Thirdly, the policy says a new (below Premier Meeting) category will be introduced where every race will have a minimum stake of $15,000. When questioned pre-election about the prize-money increases promised in the policy, Peters replied thus:

“I would be starting with the minimum prize-money around the country at a much higher level than the current one, and I’m not disclosing how I’m going to do it but I know I can, and I know where the money is going to come from.

“The number one person you have to look-after in the racing industry is the owner – they are paying the bills and when you’ve got the lousy prize-money it’s just ridiculous. The owner has to have the return on investment, or where at least you have some chance of recuperating your money – currently you have no chance.”

In that chat with Peters when he was questioned about the long-term neglect of our industry at government level and a widening disconnect between racing governance and its stakeholders, he gave this explanation: “What people in parliament have failed to understand is that most people in racing are workers, not wealthy land-owners.

“If you don’t understand the connection between man and horse going back to the year dot, then you don’t understand that people are in racing are there for the love of the horse.

“At the racing awards dinner in the introduction speech to the ‘Strapper of the Year Award’ it was summed up by the highlighting of the 3.30am get-up times for a 4am start. It’s 95 cent love of horses – they wouldn’t work in it otherwise.

“Then, when the Minister spoke at that same dinner and he said the race fields legislation bill was now before the house, I thought about how long the racing industry had been waiting all this time and there was no realisation by the government of the crisis the industry was in – no understanding of the seriousness of the situation and the fact that it required action now.”

According to Peters there will be no more ‘sitting on your hands’ treatment by the government under his watch. The policy says ‘urgently review the operations and costs of the NZRB’ and on that very issue he had this to say: “The problems will be solved at a higher level with a government and a minister that changes the legislative structure from top to bottom, and then changing the financial structure.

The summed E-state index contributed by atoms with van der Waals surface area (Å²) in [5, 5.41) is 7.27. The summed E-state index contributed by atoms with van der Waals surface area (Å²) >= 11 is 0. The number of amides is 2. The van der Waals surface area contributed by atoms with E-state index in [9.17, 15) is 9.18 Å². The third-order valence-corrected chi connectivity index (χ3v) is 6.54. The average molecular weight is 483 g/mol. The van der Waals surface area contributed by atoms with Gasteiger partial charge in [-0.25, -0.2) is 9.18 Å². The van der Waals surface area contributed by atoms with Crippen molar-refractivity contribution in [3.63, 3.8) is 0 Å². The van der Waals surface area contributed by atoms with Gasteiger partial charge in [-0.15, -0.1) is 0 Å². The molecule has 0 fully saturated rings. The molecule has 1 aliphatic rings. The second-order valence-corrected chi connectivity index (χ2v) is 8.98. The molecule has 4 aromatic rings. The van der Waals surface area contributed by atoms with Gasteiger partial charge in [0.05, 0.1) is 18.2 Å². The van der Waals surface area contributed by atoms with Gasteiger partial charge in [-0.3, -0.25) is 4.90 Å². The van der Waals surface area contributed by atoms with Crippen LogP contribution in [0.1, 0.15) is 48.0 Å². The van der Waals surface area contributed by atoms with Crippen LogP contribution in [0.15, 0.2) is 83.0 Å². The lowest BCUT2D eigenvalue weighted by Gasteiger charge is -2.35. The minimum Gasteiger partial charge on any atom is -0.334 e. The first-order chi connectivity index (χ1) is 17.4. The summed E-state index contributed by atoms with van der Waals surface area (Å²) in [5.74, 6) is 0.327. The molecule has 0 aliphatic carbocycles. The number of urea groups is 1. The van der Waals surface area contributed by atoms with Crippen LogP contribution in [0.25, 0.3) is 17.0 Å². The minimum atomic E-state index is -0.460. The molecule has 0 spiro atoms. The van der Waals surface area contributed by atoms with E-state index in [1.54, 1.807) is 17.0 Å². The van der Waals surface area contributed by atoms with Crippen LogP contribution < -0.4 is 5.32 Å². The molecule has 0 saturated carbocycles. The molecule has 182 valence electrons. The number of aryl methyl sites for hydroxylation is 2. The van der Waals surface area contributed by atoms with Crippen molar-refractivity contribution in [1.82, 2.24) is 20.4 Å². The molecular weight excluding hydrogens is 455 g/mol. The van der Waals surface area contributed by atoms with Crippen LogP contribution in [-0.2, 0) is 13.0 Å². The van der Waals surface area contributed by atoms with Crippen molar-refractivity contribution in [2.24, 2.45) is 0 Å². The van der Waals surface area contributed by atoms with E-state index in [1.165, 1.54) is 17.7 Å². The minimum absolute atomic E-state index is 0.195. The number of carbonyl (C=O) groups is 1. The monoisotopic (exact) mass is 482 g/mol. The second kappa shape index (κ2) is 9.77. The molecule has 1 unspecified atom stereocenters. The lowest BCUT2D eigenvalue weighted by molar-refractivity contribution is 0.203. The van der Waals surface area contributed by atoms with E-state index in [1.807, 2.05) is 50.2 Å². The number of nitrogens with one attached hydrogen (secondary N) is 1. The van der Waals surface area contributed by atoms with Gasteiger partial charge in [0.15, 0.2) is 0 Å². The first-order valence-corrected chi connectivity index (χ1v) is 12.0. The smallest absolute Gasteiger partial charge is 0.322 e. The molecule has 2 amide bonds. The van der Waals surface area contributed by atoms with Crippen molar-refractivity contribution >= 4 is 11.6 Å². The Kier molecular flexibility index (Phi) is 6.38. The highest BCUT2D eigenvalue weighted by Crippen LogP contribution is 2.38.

“You can change the Racing Act only if the right politicians are there to do it – the whole legislative structure has to be changed, and with the greatest speed possible.

“The fact is that if you don’t have the policy and financials and the understanding of the business in a business that’s massively top heavy and inexplicably expensive – if you don’t start there, and that’s at a political level, then no-one can change it.”

As well as legislative change Peters also sees racing as an important activity for New Zealanders socially and his racing policy includes a bullet point that says ‘further improve the appeal of the racing industry to a wider audience by encouraging the promotion of family-friendly activities in conjunction with race meeting of all codes.’

Peters is keen to retain places like Cromwell, Kumara and Dargaville as once-a-year family day-out race meetings that are not ruined by the PC brigade: “We are going hard out in the regions,” he said.

“I’ll give you an example, Dargaville races was happening in April this year and the police are there trying their best to stop racegoers with the BYO. This is part of our culture of the countryside. Kumara is just the same – they are doing their best to ruin it. I don’t mind them parking down the road and stopping the DIC drivers, but why have them stopping people bringing liquor onto the racecourse and having a family day out?

“The police are not in charge of our culture – why would we have them stopping patrons from bringing liquor onto a racecourse and having a family day out like they have done traditionally all over Australasia.

“I’m in favour of increasing the police numbers but I’m not having that going on when I have the say. We have these attitudinal cops that want to shut these places down. It’s not just arresting the guy that does get intoxicated – no, they shut everyone down.”

Whatever happens, the racing and breeding industries have better times coming, for at least three years, under the guidance of Winston Peters. And it was reassuring to hear former Labour MP (and former Racing Minister) Annette King say on Radio NZ this week: “My experience with Winston Peters is that he is a man of his word and he can be relied upon to do what he says he’s going to do.”